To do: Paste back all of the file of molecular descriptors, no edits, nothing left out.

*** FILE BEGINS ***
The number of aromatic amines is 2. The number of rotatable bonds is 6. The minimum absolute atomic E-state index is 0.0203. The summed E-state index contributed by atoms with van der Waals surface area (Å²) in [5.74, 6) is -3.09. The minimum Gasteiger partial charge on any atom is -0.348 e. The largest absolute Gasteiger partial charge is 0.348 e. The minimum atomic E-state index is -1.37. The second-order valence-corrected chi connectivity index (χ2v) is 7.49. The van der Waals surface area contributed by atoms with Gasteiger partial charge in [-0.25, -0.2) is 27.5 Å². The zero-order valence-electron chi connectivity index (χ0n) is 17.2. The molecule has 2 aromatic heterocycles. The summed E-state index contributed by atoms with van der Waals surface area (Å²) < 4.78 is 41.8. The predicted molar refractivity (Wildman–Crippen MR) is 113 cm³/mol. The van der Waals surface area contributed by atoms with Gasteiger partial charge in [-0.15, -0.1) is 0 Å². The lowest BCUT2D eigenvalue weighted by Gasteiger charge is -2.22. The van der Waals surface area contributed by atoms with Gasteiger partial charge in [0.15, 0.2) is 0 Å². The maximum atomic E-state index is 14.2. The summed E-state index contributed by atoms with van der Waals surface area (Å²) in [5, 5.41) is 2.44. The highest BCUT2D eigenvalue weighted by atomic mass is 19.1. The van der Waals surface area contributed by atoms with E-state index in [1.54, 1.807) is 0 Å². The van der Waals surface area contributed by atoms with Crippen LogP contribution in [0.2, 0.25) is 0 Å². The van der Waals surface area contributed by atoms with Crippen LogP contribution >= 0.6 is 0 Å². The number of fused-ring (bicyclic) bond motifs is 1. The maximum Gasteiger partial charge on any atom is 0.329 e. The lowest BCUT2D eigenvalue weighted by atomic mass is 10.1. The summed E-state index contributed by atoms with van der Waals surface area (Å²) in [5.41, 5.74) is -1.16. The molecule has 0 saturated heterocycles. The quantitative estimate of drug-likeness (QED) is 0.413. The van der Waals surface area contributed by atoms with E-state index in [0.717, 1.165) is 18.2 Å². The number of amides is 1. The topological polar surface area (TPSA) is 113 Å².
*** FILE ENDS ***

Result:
The number of aromatic amines is 2. The number of rotatable bonds is 6. The minimum absolute atomic E-state index is 0.0203. The summed E-state index contributed by atoms with van der Waals surface area (Å²) in [5.74, 6) is -3.09. The minimum Gasteiger partial charge on any atom is -0.348 e. The largest absolute Gasteiger partial charge is 0.348 e. The minimum atomic E-state index is -1.37. The second-order valence-corrected chi connectivity index (χ2v) is 7.49. The van der Waals surface area contributed by atoms with Gasteiger partial charge in [-0.25, -0.2) is 27.5 Å². The zero-order valence-electron chi connectivity index (χ0n) is 17.2. The molecule has 2 aromatic heterocycles. The summed E-state index contributed by atoms with van der Waals surface area (Å²) < 4.78 is 41.8. The predicted molar refractivity (Wildman–Crippen MR) is 113 cm³/mol. The van der Waals surface area contributed by atoms with Gasteiger partial charge in [-0.15, -0.1) is 0 Å². The lowest BCUT2D eigenvalue weighted by Gasteiger charge is -2.22. The van der Waals surface area contributed by atoms with Gasteiger partial charge in [0.15, 0.2) is 0 Å². The maximum atomic E-state index is 14.2. The summed E-state index contributed by atoms with van der Waals surface area (Å²) in [5, 5.41) is 2.44. The highest BCUT2D eigenvalue weighted by atomic mass is 19.1. The van der Waals surface area contributed by atoms with E-state index in [1.54, 1.807) is 0 Å². The van der Waals surface area contributed by atoms with Crippen LogP contribution in [0.2, 0.25) is 0 Å². The van der Waals surface area contributed by atoms with Crippen LogP contribution >= 0.6 is 0 Å². The number of fused-ring (bicyclic) bond motifs is 1. The maximum Gasteiger partial charge on any atom is 0.329 e. The lowest BCUT2D eigenvalue weighted by atomic mass is 10.1. The summed E-state index contributed by atoms with van der Waals surface area (Å²) in [5.41, 5.74) is -1.16. The molecule has 0 saturated heterocycles. The quantitative estimate of drug-likeness (QED) is 0.413. The van der Waals surface area contributed by atoms with E-state index in [0.717, 1.165) is 18.2 Å². The number of amides is 1. The topological polar surface area (TPSA) is 113 Å².